1. Reading mammograms under poor viewing conditions:
a. With any room light reflected off films (overhead lights, lamps, hallway, other viewboxes)
b. Without large, good quality magnifier
c. With regular viewbox or dim light source (strong light source needed for mammogram reading)
2. Assuming a lesion is benign (especially a nodule) based on screening films only without proper workup (eg, magnification views or ultrasound).
3. Recommendation for biopsy of benign milk of calcium crystals due to failure to perform true lateral views or magnification views.
4. Mistaking a hypoechoic mass for an anechoic cyst on ultrasound. Many solid lesions including carcinomas can appear as hypoechoic masses with acoustic enhancement.
5. Failure to recommend biopsy for a carcinoma because it was thought to be a benign radial scar.
6. Incomplete or inaccurate assessment of a palpable lesion due to failure to correlate the palpable area with the imaging findings (esp. during ultrasound).
7. Failure to recognize microcalcification pattern of DCIS when there is no associated mass density.
8. Calling a patient back or recommending biopsy for the muscle shadow sometimes seen medially on the CC view (sternalis muscle or medial extension of the pectoralis muscle).
9. Correct assessment of the margins of a nodule or mass as poorly circumscribed, circumscribed, or well circumscribed. Also halo versus moat distinction.
10. Failure to do an axillary view for abnormal lymph nodes during diagnostic workup of a probable carcinoma in the breast.
11. Recommend unnecessary workup or biopsy due to failure to recognize benign axillary or intramammary lymph node characteristics.
12. Failure to make diagnosis of lymphadenopathy due to not looking in axillary region or not recognizing signs of lymph node abnormalities.
13. Failure to spot an early breast cancer developing when multiple bilateral lesions are present (nodules, calcification clusters, or both).
14. Recommending unnecessary biopsy of posttraumatic or postbiopsy fat necrosis.
15. Attempting to biopsy dermal calcifications due to failure to obtain tangential views.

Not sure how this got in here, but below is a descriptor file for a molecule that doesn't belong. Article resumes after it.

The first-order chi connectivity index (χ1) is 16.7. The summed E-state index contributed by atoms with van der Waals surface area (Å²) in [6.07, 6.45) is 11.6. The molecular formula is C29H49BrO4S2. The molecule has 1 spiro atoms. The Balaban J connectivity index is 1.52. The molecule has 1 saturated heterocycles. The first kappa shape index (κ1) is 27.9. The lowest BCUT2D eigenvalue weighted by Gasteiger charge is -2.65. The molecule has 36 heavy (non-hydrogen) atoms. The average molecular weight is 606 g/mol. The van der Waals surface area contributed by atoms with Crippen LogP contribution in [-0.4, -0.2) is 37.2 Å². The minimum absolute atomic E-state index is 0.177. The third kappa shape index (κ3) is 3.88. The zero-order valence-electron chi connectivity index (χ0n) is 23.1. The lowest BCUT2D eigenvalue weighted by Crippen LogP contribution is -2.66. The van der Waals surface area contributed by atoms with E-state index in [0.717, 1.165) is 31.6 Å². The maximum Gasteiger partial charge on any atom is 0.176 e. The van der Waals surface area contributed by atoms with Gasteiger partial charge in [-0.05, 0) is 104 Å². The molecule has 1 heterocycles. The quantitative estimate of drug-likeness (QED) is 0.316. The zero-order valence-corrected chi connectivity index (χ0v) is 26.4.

16. Leaving the tip of the localization wire short or proximal to the lesion due to bad positioning or use of a needle that is insufficiently long.
17. Calling a patient back or recommending biopsy of a lesion which appears to be an interval change on comparison to one prior mammogram when review of older mammograms show the lesion is actually unchanged for years.
18. Recommending biopsy of a complicated cyst because the gauge of the needle used for aspiration was too small and no fluid was drained. Some complicated cysts require an 18 gauge needle and a 10 cc syringe to aspirate thick or inspissated fluid, mucin, or grummous contents.
19. False ultrasound diagnosis of a hypoechoic lesion in the retroareolar region due to shadowing caused by the skin of the nipple and areola.
20. Absent, vague, or indecisive recommendation in written report leading to failure or delay of patient or physician to proceed to the next appropriate procedure. One common example is the ultrasound report which ends with just the impression "complicated cyst" without giving a specific recommendation such as biopsy or aspiration.
21. Failure to call a patient back or recommend biopsy of a lesion which appears to be stable on comparison to prior mammograms over a less than 3 year interval when it is actually an indolent carcinoma (esp. DCIS).
22. Calling a patient back or recommending biopsy for a false microcalcification cluster due to a fingerprint or scratch artifact.
23. Failure to notice unilateral diffuse increase in breast density due to widespread malignancy such as inflammatory carcinoma.
24. Interventional biopsy of the wrong lesion due to the presence of multiple lesions. This most often occurs when a partial field preliminary view is done which happens to make a second area look like the area of concern when actually the area of concern is outside the field of view.